Recently, a relative sent me an amusing cartoon featuring the complications of maintaining a kosher kitchen. It shows stickers usually associated with “meat” and “dairy” designations which read “once fleishige, used to cut milchige onion,” “once milchige, now treife,” “davar charif,” etc. There are pouches which say
The pandemic rages on. In order to survive, we have had to become flexible and open to change. Changes for work, school and shul. We have embraced the essentials and discarded the dispensables. And we all look forward to returning to shul and conducting davening the way we used to. Well, not all of us. I, for one, would like to see a change
It’s time to get the air buzzing, and Moshe comes to inform Pharaoh of the upcoming eighth plague of locusts if Pharaoh once again refuses the emancipation of the Jews. After Moshe delivers the strong warning, the pasuk says “and he turned, and left from Pharoah” (10:6). Where did Moshe “turn” to, and why does it matter?
Stubbornness, like many human traits, can either work for you or against you. When we think of the Jews who survived atrocious circumstances in the Holocaust, for example, we describe them as tenacious, determined, spirited or purpose-driven. On the other hand, we have examples of leaders who were led by evil intentions and refused to bend
A little over a year ago a person consumed a bat and that meal changed the way we view our world. Watching the coronavirus crossing over to the human realm from the natural world has forced us all to ponder the relationship between human beings and the natural world we inhabit. For the
When I was learning in yeshiva I was looking for a healthy physical and emotional outlet. Some of the boys had joined a local gym with hours for men. I was skinny and not very strong. I thought the way to build muscle mass was to lift extremely heavy weights. The gym trainer clarified how it works. I needed to lift weights within my ability
Two complex mechanisms are revealed to us in Parashat Vaera. The first being the heart of Pharaoh.
I was a guest about a year ago at the Boca Raton Congregation in Florida. There, Rabbi Efrem Goldberg drew conclusions about our hearts from Pharaoh’s heart: “How stupid can one be?” he asked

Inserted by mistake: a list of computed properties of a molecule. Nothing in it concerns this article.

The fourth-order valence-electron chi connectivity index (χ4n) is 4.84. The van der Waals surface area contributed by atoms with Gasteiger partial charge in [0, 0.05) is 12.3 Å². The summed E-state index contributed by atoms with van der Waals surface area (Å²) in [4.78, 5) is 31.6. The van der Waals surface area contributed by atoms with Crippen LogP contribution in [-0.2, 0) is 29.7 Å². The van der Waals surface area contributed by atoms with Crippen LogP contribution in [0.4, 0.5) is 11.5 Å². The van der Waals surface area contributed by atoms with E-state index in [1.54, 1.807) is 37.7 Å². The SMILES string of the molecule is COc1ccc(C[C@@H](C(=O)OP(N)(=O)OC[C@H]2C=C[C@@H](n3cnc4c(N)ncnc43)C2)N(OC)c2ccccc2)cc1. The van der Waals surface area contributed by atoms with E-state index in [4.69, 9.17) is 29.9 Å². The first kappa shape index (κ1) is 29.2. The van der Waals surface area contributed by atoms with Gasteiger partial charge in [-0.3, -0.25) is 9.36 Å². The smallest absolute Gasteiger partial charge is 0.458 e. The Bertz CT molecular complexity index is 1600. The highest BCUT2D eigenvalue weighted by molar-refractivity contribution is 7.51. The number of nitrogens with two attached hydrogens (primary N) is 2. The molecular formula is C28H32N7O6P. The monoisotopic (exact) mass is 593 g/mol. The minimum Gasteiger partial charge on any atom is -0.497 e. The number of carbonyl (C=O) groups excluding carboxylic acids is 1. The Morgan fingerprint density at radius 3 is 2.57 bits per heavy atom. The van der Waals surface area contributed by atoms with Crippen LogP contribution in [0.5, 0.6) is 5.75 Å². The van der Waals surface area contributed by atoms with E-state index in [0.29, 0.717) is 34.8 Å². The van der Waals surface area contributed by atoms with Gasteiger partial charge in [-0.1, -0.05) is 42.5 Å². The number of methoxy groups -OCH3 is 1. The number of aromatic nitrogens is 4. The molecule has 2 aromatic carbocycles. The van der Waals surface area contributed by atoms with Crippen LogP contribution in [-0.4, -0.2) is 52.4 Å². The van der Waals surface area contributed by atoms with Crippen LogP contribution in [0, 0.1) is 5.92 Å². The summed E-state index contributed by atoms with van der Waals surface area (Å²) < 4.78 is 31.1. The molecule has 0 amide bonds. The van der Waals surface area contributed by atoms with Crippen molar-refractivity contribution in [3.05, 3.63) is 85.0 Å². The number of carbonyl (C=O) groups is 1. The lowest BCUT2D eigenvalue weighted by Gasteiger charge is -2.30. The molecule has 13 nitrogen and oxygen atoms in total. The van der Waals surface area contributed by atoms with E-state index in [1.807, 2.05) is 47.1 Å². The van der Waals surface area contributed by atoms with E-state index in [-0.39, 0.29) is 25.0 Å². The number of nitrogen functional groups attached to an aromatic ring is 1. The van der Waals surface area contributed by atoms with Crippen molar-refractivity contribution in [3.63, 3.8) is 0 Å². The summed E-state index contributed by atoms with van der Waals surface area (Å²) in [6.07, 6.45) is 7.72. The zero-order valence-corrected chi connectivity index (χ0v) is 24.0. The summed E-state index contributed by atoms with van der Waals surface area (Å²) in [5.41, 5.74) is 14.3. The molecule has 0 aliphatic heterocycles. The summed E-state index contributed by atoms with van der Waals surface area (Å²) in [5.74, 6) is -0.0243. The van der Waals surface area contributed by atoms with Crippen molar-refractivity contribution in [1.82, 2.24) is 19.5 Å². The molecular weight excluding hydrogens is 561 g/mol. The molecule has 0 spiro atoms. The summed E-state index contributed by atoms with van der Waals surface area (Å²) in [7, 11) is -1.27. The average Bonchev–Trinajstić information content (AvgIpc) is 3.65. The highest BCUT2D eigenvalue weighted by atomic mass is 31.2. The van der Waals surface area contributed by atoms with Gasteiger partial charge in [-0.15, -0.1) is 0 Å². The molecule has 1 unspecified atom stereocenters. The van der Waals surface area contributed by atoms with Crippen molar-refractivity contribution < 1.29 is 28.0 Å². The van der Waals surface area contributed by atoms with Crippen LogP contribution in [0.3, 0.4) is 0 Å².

Showing total control over nature, the plagues that Hashem sends upon Pharaoh and Mitzrayim didn’t seem to get Pharaoh to budge much. Why didn’t Pharaoh realize Hashem and the message He is sending? Wasn’t he concerned that more plagues would come and more damage would occur to his kingdom, and moreover, wasn’t he concerned about
(Courtesy of Ohr Yisroel) On the 19th yahrzeit of Davood Rozehzadeh, Dr. and Mrs. Joe Rozehzadeh dedicated the Zichron Dovid Beit Midrash at Ohr Yisroel of Tenafly in his memory. Their oldest son, Dovid, who is learning in Reishit currently, is named for him. Seeing Dovid’s excitement and growth in that
Holiness or sanctity is predicated on the ability to be precise. Mitzvot require a certain level of exactitude if they are to be properly observed. There are many categories for holiness in the Jewish tradition. There is the sanctity of place, i.e. Israel. There is the sanctity of location, i.e. Jerusalem and the Temple. There is the
“What I see from observing the large tzibbur here and what fills me with awe, simcha and gratitude, is how in these very difficult times we can not only overcome the difficulties and persevere in our learning, but we can shteig even higher and reach even greater levels of learning, yegias haTorah and yedias haTorah!”
Moshe was arguably the greatest man to ever live. He scaled the heavens and split the seas. He liberated a nation of slaves and taught them about a God they couldn’t visualize but whose will they could study. For 40 years he piloted a rebellious nation throughout a barren desert on their way to a golden land. How does a man like Moshe develop? Perhaps his